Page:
In a defense lawsuit, a digital health hype dispute with scientific criticism

A retraction often marks the end of a dispute over published scientific research. But in the case of a $300 digital fertility tracker marketed by Valley Electronics, it was only the beginning.

After a study on the effectiveness of its Daysy thermometer was retracted, Valley sued Chelsea Polis, a researcher who had publicly lambasted its findings, for defamation. When a federal judge threw out the case, Valley appealed, arguing that Polis went too far by calling the company “unethical” and labeling its study “junk science.” The appeal — set for March 22 — underscores the growing tensions between new, loosely regulated technologies and watchdogs insisting that published claims be supported by rigorous science.

To the critics, poking holes in studies is an inherent part of the scientific process — it’s baked into peer reviews and reproducibility research. But to companies raising millions of dollars or trying to rake in new customers, each round of debate can also look like a threat to the bottom line.


“Bad science can be used to prop up useless products and interventions, so we have to be able to criticize bad science,” said Jonathan Jarry, a science communicator at McGill University’s Office for Science and Society.

Jarry and other experts say that whether they’re successful or tossed aside, lawsuits like the one filed against Polis could have a chilling effect on science.


“These lawsuits make (scientific criticism) less likely to happen,” said Elizabeth Hall-Lipsy, a law and science policy professor at the University of Arizona. “People say, ‘Well, I saw what happened to that other person, so maybe I don’t publish my blog. Maybe I don’t make a comment on that product.””

These kinds of legal battles can drain researchers of money, energy, and time as they play out over years. The dispute over Valley’s fertility thermometer began in March 2018, when a group of scientists published a paper in the journal Reproductive Health that analyzed whether people who used the thermometer and a paired app to track their fertile windows were more likely to get pregnant.

The authors of the study included Daysy’s medical director, Niels van de Roemer, and Martin Koch, who later joined Daysy’s scientific advisory board. They reported that just two of the 125 people in the study became unintentionally pregnant while using the Daysy thermometer, which uses basal body temperature and other information to predict whether someone might be able to conceive. (The Food and Drug Administration has not cleared the Daysy thermometer to be used as a contraceptive, and it isn’t currently marketed as such — though other apps that rely on similar metrics have received clearance.)

Behind the scenes, Polis — a reproductive epidemiologist — had been raising questions after seeing Valley’s marketing claims, including social media posts that seemed to claim the device was as effective at preventing pregnancy as an IUD.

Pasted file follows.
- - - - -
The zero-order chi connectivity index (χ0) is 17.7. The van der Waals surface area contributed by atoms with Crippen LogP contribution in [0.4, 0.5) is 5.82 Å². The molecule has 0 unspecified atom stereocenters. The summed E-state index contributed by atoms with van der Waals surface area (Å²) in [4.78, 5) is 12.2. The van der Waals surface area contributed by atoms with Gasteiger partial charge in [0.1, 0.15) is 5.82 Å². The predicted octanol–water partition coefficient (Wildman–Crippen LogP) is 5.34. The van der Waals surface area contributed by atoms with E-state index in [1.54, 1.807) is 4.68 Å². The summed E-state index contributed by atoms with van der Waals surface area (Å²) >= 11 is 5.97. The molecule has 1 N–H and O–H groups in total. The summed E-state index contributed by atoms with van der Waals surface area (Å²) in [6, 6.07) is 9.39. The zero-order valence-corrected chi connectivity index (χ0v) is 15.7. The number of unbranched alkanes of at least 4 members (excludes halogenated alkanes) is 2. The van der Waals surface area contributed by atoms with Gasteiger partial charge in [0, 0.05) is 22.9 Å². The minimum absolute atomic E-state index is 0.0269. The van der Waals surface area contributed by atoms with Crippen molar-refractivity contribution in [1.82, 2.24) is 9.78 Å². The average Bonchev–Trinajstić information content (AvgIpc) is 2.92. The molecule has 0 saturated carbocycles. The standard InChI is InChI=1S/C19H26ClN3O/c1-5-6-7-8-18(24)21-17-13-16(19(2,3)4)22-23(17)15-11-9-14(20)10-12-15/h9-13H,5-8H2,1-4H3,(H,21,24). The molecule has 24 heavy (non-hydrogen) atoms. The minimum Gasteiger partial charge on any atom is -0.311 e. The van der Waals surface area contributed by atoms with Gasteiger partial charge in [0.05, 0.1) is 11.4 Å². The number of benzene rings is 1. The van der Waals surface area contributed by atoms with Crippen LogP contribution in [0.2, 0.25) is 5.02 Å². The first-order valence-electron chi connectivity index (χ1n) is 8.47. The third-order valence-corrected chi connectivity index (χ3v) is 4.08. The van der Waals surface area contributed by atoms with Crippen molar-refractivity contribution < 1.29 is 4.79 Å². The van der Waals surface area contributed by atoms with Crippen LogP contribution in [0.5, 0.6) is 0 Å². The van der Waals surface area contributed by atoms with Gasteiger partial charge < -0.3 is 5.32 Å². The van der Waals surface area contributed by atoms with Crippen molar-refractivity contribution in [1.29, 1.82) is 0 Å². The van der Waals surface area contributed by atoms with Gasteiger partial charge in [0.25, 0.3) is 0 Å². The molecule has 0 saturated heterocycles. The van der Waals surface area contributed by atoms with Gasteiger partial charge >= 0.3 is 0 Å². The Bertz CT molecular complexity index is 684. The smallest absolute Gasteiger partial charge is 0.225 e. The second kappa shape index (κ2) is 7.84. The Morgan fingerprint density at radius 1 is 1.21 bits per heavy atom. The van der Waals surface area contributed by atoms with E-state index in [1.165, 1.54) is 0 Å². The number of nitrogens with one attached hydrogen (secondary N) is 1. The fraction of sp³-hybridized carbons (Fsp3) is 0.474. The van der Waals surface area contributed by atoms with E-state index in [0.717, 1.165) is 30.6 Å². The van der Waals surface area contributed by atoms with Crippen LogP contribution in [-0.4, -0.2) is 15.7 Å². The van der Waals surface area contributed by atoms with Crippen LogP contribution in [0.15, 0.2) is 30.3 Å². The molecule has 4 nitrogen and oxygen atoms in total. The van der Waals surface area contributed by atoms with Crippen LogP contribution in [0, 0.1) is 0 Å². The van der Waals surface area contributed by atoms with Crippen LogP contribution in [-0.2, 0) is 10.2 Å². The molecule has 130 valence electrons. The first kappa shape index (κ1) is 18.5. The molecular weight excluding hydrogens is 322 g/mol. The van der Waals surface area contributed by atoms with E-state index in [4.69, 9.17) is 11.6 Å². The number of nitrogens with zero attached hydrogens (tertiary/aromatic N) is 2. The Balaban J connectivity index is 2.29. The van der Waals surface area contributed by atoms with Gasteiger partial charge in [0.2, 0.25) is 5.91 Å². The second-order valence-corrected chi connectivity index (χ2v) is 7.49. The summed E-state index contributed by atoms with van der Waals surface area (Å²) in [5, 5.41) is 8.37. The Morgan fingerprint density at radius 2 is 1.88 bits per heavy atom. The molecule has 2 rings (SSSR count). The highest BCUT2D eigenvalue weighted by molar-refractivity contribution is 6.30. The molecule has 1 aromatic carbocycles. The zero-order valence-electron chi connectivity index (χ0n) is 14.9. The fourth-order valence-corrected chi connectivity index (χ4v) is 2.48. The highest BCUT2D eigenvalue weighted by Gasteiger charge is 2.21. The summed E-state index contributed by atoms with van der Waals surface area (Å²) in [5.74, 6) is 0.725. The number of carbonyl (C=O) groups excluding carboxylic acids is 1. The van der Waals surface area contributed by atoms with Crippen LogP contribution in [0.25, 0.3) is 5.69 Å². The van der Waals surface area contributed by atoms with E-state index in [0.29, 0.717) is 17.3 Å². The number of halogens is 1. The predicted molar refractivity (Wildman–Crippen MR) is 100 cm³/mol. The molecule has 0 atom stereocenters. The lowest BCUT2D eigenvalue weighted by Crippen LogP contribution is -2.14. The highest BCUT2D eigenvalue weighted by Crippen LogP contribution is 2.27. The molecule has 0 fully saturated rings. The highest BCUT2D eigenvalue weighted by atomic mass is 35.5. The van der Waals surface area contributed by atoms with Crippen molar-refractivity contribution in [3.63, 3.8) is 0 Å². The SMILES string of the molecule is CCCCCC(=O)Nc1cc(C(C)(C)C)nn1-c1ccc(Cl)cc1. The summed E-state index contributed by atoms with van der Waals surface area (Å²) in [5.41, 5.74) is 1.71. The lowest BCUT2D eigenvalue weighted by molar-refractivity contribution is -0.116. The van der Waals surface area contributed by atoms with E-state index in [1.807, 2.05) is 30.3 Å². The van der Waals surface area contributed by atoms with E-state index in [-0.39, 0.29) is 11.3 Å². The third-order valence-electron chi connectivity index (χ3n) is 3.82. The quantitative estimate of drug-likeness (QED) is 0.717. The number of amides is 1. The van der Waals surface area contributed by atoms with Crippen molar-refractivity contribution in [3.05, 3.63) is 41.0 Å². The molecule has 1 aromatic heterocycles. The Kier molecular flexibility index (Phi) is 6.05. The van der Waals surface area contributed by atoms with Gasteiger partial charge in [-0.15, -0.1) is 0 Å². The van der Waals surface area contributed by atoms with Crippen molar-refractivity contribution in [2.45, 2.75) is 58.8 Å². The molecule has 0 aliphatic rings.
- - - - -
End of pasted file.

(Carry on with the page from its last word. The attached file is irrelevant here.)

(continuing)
“I care about the quality of studies used to make claims regarding the effectiveness of various contraceptive methods; about the prevention of unintended pregnancies; and about providing reliable information to people on which to base their contraceptive decision,” Polis wrote to van de Roemer in a September 2017 e-mail reviewed by STAT. She also asked if more data had been published on Daysy’s effectiveness as a contraceptive device. She had “serious concerns regarding the marketing claims for Valley Electronics makes regarding the use and effectiveness of Daysy for pregnancy prevention.”

Eventually, she made those concerns public. In June 2018, she published a commentary in the same journal critiquing the study’s methods. She also filed a complaint with the FDA about Valley’s marketing, according to documents reviewed by STAT.

In May 2019, the journal retracted the study, citing concerns “about the reliability of the estimates of contraceptive effectiveness for the Daysy device when being used together with the DaysyView app.”

When the study was retracted, Polis spoke with a BuzzFeed reporter. A few weeks later, she also wrote about it on her personal website in a strongly worded blog post titled “How an unethical company (Daysy) responded to retraction of their study.” She included links to her blog in some comments on Instagram posts.

On May 11, 2020 — almost one year after the retraction — Valley Electronics sued her.

“It was a complete shock,” said Polis, who at the time was a research scientist at the Guttmacher Institute. She has since left to become an independent research consultant. “I felt like the financial future of my family was in jeopardy, I didn’t know if I could talk about this to anybody.”

The company sued her for defamation, claiming her statements were untrue and cost Valley more than $1 million through lost sales and damage to its reputation.

Charles Avrith, one of Valley’s lawyers, said that the company saw a significant dip in sales after Polis started publicly commenting on the device, and that sales picked back up after she stopped posting in 2020.

While Valley aims to prove that Polis’s comments were defamatory, experts said courts generally have recognized disputes over science as an issue of opinion.